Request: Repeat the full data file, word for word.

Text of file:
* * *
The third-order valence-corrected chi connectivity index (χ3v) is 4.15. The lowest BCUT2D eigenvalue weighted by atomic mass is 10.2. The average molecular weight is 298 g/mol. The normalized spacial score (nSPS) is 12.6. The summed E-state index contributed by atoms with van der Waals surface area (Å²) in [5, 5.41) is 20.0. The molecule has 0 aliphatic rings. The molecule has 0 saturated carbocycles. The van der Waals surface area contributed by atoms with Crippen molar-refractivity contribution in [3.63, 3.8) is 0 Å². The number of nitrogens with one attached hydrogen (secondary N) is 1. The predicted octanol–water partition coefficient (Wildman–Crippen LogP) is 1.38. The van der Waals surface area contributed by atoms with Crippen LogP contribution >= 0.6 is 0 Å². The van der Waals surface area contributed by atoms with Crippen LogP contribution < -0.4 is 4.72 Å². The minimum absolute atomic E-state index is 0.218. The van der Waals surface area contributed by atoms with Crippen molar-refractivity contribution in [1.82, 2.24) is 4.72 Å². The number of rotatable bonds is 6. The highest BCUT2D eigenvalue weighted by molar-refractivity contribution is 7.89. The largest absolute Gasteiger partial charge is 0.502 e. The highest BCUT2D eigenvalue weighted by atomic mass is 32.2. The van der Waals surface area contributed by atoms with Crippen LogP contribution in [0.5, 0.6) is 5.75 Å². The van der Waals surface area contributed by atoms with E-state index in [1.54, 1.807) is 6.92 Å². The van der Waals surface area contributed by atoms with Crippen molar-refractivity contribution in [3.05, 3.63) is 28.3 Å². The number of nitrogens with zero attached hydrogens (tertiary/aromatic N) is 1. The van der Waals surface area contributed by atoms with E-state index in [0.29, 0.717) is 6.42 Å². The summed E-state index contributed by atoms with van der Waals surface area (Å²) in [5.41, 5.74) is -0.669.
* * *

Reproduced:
The third-order valence-corrected chi connectivity index (χ3v) is 4.15. The lowest BCUT2D eigenvalue weighted by atomic mass is 10.2. The average molecular weight is 298 g/mol. The normalized spacial score (nSPS) is 12.6. The summed E-state index contributed by atoms with van der Waals surface area (Å²) in [5, 5.41) is 20.0. The molecule has 0 aliphatic rings. The molecule has 0 saturated carbocycles. The van der Waals surface area contributed by atoms with Crippen molar-refractivity contribution in [3.63, 3.8) is 0 Å². The number of nitrogens with one attached hydrogen (secondary N) is 1. The predicted octanol–water partition coefficient (Wildman–Crippen LogP) is 1.38. The van der Waals surface area contributed by atoms with Crippen LogP contribution >= 0.6 is 0 Å². The van der Waals surface area contributed by atoms with Crippen LogP contribution < -0.4 is 4.72 Å². The minimum absolute atomic E-state index is 0.218. The van der Waals surface area contributed by atoms with Crippen molar-refractivity contribution in [1.82, 2.24) is 4.72 Å². The number of rotatable bonds is 6. The highest BCUT2D eigenvalue weighted by molar-refractivity contribution is 7.89. The largest absolute Gasteiger partial charge is 0.502 e. The highest BCUT2D eigenvalue weighted by atomic mass is 32.2. The van der Waals surface area contributed by atoms with Crippen LogP contribution in [0.5, 0.6) is 5.75 Å². The van der Waals surface area contributed by atoms with E-state index in [1.54, 1.807) is 6.92 Å². The van der Waals surface area contributed by atoms with Crippen molar-refractivity contribution in [3.05, 3.63) is 28.3 Å². The number of nitrogens with zero attached hydrogens (tertiary/aromatic N) is 1. The van der Waals surface area contributed by atoms with E-state index in [0.29, 0.717) is 6.42 Å². The summed E-state index contributed by atoms with van der Waals surface area (Å²) in [5.41, 5.74) is -0.669.